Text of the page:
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3.2 Inverse Functions and Logarithms 3.3 Derivatives of Logarithmic and Exponential functions

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One-to-one functions Definition: A function f is called a one-to-one function if it never takes on the same value twice; that is f(x 1 ) ≠ f(x 2 ) whenever x 1 ≠ x 2. Horizontal line test: A function f is one-to-one if and only if no horizontal line intersects its graph more than once. Examples: f(x) = x 3 is one-to-one but f(x) = x 2 is not.

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Inverse functions Definition: Let f be a one-to-one function with domain A and range B. Then the inverse function f -1 has domain B and range A and is defined by for any y in B. Note: f -1 (x) does not mean 1 / f(x). Example: The inverse of f(x) = x 3 is f -1 (x)=x 1/3 Cancellation equations:

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How to find the inverse function of a one-to-one function f Step 1: Write y=f(x) Step 2: Solve this equation for x in terms of y (if possible) Step 3: To express f -1 as a function of x, interchange x and y. The resulting equation is y = f -1 (x) Example: Find the inverse of f(x) = 5 - x 3

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Another example: Switch x and y : Inverse functions are reflections about y = x. Solve for x :

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At x = 2 : At x = 4 : Slopes are reciprocals. First consider an example: Derivative of inverse function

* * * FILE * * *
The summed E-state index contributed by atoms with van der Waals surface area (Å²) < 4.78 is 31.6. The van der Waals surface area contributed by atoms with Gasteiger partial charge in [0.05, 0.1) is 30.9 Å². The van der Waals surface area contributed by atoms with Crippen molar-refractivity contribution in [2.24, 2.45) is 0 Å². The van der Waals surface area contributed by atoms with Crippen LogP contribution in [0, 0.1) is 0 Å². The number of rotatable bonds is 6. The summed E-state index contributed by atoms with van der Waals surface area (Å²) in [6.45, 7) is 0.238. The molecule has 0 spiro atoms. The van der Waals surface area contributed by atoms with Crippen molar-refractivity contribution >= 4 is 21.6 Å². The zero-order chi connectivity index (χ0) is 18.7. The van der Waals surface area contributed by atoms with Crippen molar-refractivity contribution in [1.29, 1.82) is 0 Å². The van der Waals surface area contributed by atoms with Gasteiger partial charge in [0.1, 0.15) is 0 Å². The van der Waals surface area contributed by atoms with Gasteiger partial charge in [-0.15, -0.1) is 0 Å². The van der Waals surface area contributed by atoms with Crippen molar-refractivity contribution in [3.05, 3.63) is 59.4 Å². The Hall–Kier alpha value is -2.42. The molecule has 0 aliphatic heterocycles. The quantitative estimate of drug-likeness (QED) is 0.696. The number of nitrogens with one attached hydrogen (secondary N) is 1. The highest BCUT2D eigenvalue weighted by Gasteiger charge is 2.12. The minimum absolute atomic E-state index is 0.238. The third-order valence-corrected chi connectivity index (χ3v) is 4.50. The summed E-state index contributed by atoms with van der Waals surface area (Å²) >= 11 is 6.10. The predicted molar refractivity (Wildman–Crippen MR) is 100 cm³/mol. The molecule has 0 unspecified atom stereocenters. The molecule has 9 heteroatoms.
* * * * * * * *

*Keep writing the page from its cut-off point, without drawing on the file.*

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Calculus of inverse functions Theorem: If f is a one-to-one continuous function defined on an interval then its inverse function f -1 is also continuous. Theorem: If f is a one-to-one differentiable function with inverse function f -1 and f ′ (f -1 (a)) ≠ 0, then the inverse function is differentiable and Example: Find (f -1 ) ′ (1) for f(x) = x 3 + x + 1 Solution: By inspection f(0)=1, thus f -1 (1) = 0 Then

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Consider where a>0 and a≠1 This is a one-to-one function, therefore it has an inverse. The inverse is called the logarithmic function with base a. Example: The most commonly used bases for logs are 10: and e : is called the natural logarithm function. Logarithmic Functions

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Properties of Logarithms Since logs and exponentiation are inverse functions, they “un-do” each other. Product rule: Quotient rule: Power rule: Change of base formula:

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Derivatives of Logarithmic and Exponential functions Examples on the board.

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Logarithmic Differentiation The calculation of derivatives of complicated functions involving products, quotients, or powers can often be simplified by taking logarithms. Step 1: Take natural logarithms of both sides of an equation y = f (x) and use the properties of logarithms to simplify. Step 2: Differentiate implicitly with respect to x Step 3: Solve the resulting equation for y ′ Examples on the board

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Ch 4 - Logarithmic and Exponential Functions - Overview

Ch 4 - Logarithmic and Exponential Functions - Overview

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